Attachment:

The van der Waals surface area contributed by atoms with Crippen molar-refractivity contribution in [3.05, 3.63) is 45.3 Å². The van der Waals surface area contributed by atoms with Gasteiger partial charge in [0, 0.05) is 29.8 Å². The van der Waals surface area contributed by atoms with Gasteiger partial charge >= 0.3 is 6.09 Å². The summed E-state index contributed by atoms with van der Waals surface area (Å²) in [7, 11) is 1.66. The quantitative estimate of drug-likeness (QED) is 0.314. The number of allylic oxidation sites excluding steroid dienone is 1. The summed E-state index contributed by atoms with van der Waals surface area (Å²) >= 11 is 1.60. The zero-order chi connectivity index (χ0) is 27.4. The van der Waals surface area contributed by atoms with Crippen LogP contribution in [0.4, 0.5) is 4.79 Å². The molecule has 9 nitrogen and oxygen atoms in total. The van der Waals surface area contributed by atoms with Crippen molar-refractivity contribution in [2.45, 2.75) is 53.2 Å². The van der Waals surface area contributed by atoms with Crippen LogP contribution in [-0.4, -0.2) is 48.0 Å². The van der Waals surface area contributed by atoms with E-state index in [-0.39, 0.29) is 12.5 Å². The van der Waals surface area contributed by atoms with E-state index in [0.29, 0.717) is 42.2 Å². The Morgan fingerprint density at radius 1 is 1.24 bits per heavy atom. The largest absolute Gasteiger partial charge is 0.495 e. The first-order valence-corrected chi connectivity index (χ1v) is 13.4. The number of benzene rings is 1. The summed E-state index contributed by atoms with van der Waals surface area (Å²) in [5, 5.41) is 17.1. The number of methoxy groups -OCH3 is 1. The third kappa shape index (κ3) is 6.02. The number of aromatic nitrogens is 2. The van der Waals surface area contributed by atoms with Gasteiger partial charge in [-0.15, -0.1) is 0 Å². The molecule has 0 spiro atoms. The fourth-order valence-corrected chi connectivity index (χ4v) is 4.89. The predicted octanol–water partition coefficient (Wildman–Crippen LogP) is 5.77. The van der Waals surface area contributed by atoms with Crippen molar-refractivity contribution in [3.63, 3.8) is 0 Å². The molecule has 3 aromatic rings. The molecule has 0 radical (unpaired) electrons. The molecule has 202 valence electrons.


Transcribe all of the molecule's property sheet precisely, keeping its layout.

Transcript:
The van der Waals surface area contributed by atoms with Crippen molar-refractivity contribution in [3.05, 3.63) is 45.3 Å². The van der Waals surface area contributed by atoms with Gasteiger partial charge in [0, 0.05) is 29.8 Å². The van der Waals surface area contributed by atoms with Gasteiger partial charge >= 0.3 is 6.09 Å². The summed E-state index contributed by atoms with van der Waals surface area (Å²) in [7, 11) is 1.66. The quantitative estimate of drug-likeness (QED) is 0.314. The number of allylic oxidation sites excluding steroid dienone is 1. The summed E-state index contributed by atoms with van der Waals surface area (Å²) >= 11 is 1.60. The zero-order chi connectivity index (χ0) is 27.4. The van der Waals surface area contributed by atoms with Crippen LogP contribution in [0.4, 0.5) is 4.79 Å². The molecule has 9 nitrogen and oxygen atoms in total. The van der Waals surface area contributed by atoms with Crippen molar-refractivity contribution in [2.45, 2.75) is 53.2 Å². The van der Waals surface area contributed by atoms with Crippen LogP contribution in [-0.4, -0.2) is 48.0 Å². The van der Waals surface area contributed by atoms with E-state index in [-0.39, 0.29) is 12.5 Å². The van der Waals surface area contributed by atoms with E-state index in [0.29, 0.717) is 42.2 Å². The Morgan fingerprint density at radius 1 is 1.24 bits per heavy atom. The largest absolute Gasteiger partial charge is 0.495 e. The first-order valence-corrected chi connectivity index (χ1v) is 13.4. The number of benzene rings is 1. The summed E-state index contributed by atoms with van der Waals surface area (Å²) in [5, 5.41) is 17.1. The number of methoxy groups -OCH3 is 1. The third kappa shape index (κ3) is 6.02. The number of aromatic nitrogens is 2. The van der Waals surface area contributed by atoms with Gasteiger partial charge in [-0.15, -0.1) is 0 Å². The molecule has 0 spiro atoms. The fourth-order valence-corrected chi connectivity index (χ4v) is 4.89. The predicted octanol–water partition coefficient (Wildman–Crippen LogP) is 5.77. The van der Waals surface area contributed by atoms with Crippen molar-refractivity contribution in [3.63, 3.8) is 0 Å². The molecule has 3 aromatic rings. The molecule has 0 radical (unpaired) electrons. The molecule has 202 valence electrons.